Thursday, March 15, 2012

How An Optician Looks At Your Eyes: Eye Tests explained

It is strongly recommended we have our eyes tested every two years and even more regularly if we have past eye problems or already wear glasses or contacts. But how does an optician look at your eyes and decide what attention is needed?

There are three areas an optician focuses on, which are the outer eye, the inner eye and your visual acuity (or vision).
Outer Eye
Made up of your eyelid, cornea, mucus covering the eyeball, tear glands and eye muscles, your outer eye is tested by a bright light being shone through an open eye to see how each element reacts to the light.
Inner Eye
The inner eye comprises your lens, retina and the eye wall. An ophthalmoscope beams out light which lights up the back of your eye, which allows the optician to check how healthy your eye is. In order to see more of the eye, you will be asked to move your eye up and down, left and right.
Visual Acuity
This test consists of reading a series of letters and numbers on a chart on the wall of the optician practice whilst switching between various lenses in each eye. You will be asked to recite how clearly you see the letters and numbers and if you can read each better in red or green.
As we get older, developing conditions such as glaucoma become more likely so a test called Tonometry may be carried out at your optician practice. For this test, a puff of air is aimed at your eye which is usually not painful for the patient.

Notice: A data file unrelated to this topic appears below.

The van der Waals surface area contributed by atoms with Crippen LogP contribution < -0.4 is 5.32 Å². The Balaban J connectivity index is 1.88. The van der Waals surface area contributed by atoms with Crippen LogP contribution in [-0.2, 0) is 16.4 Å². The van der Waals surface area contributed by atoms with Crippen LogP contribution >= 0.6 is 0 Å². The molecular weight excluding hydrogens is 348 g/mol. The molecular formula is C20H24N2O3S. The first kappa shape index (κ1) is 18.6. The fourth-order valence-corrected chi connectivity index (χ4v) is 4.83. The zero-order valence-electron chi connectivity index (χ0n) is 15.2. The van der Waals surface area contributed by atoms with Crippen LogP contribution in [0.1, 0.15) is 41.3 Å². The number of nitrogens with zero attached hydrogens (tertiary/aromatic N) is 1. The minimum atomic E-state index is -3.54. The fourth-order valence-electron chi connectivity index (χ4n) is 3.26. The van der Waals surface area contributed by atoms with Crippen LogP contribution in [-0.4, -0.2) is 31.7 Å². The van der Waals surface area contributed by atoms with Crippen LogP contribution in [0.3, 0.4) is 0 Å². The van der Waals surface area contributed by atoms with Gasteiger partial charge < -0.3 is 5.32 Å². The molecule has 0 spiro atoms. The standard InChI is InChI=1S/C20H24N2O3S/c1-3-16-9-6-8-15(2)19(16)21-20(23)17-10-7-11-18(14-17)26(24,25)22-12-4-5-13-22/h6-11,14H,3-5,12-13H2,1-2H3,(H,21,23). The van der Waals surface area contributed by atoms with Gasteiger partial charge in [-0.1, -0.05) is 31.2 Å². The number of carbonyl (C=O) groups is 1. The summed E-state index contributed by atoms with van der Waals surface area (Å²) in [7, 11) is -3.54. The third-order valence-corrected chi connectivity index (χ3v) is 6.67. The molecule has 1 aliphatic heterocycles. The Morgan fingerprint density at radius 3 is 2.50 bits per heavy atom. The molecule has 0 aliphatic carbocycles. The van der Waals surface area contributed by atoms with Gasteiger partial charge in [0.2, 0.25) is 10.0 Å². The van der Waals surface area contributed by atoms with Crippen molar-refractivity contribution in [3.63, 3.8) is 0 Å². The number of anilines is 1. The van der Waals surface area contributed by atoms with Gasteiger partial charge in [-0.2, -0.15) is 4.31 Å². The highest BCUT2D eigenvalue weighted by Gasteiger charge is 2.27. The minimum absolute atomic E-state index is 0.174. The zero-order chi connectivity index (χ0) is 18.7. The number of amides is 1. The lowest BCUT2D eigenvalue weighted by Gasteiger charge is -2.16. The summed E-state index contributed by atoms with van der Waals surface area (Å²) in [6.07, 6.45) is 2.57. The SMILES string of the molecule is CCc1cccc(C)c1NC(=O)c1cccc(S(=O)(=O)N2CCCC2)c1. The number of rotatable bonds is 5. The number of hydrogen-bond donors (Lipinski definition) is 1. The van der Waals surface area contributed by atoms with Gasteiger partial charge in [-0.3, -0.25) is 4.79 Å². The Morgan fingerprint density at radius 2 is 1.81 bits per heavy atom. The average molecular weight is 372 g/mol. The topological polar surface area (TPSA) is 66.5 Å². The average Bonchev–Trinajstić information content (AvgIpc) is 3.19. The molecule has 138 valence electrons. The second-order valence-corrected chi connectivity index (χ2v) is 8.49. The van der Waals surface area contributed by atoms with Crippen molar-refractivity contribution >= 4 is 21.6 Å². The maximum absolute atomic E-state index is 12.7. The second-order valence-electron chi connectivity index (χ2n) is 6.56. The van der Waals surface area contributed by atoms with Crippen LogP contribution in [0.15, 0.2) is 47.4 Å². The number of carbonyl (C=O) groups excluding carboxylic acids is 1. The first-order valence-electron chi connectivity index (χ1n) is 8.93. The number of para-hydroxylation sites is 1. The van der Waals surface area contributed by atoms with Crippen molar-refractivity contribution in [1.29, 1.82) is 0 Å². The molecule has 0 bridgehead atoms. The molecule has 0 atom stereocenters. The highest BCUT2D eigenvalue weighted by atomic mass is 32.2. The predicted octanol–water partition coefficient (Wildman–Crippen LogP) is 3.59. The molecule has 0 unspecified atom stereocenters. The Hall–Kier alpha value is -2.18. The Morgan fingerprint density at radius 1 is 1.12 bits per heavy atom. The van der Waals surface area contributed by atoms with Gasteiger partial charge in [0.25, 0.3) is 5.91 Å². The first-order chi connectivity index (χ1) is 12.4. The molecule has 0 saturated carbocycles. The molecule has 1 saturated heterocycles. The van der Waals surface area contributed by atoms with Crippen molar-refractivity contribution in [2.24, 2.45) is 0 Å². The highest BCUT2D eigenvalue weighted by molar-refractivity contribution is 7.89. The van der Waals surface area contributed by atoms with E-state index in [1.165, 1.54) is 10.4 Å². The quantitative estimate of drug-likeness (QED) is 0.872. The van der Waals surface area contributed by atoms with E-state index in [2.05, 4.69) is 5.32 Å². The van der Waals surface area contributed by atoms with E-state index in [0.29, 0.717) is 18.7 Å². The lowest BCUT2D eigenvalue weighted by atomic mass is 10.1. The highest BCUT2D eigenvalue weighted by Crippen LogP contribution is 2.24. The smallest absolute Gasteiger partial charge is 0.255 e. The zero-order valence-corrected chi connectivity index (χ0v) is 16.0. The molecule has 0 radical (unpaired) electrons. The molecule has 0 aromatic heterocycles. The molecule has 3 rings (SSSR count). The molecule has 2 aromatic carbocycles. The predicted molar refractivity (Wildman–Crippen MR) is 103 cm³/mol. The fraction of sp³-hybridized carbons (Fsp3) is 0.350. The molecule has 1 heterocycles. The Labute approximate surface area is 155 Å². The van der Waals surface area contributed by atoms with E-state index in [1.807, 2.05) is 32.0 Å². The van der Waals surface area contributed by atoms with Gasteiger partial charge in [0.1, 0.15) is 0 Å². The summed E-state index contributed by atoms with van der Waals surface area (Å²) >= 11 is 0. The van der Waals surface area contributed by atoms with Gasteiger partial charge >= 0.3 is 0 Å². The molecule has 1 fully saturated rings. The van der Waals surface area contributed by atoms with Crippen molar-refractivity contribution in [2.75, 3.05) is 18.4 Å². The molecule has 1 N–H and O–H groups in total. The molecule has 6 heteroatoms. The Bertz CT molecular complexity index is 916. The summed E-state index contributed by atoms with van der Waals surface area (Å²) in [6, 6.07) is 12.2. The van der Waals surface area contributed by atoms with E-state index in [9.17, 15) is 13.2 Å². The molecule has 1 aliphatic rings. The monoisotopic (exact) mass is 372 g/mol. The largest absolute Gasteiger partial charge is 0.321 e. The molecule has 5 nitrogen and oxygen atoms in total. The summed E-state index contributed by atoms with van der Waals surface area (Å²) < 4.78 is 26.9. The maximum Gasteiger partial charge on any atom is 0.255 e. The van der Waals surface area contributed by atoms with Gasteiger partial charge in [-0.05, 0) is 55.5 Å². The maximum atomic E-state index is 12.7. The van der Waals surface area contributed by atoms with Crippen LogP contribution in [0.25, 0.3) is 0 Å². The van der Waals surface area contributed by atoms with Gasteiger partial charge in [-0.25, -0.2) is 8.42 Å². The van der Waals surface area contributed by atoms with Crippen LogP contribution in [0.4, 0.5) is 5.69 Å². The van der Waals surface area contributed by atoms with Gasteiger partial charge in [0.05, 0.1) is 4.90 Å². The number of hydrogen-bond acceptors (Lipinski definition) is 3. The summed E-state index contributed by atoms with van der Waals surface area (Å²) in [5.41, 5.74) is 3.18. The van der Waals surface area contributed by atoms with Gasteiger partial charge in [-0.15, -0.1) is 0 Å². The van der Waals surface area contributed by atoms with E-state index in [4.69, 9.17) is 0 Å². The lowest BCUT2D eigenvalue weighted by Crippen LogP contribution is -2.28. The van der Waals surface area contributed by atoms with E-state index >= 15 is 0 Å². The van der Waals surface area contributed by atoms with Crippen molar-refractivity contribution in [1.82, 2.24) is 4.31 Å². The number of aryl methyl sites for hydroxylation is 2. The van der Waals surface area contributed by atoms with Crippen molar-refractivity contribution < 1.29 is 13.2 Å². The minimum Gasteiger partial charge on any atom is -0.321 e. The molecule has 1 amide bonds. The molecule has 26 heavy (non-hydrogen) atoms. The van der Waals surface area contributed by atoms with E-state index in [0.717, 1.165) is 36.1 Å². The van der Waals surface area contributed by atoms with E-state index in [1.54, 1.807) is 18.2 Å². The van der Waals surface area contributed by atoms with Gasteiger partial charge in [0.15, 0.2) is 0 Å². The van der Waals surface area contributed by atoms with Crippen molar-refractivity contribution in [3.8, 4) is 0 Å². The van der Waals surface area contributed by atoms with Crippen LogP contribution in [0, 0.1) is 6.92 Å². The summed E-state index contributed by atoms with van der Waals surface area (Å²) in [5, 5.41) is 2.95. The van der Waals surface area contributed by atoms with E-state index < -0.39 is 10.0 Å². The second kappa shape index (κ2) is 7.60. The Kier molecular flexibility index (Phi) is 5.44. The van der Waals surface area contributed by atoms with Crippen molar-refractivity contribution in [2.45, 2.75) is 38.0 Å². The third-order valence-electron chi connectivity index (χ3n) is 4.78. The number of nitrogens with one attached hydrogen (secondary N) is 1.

Based on how well you can read each letter and number how you respond to the red and green lenses and your general eye health, your optician may suggest a prescription for you.
Our eyes are sensitive and important organs. If you are ever unsure about your eye health, or just want some advice, visit your optician for an expert opinion. There is a wide range of glasses available to suit everyone and they don’t have to cost the earth.
Modern day business has lead to many people spending anything up to 10 hours a day in front of a screen, which can strain our eyes and cause headaches and sensitivity to the light emitted from our screens. Glasses for screen use are common and help reduce strain in our eye muscles.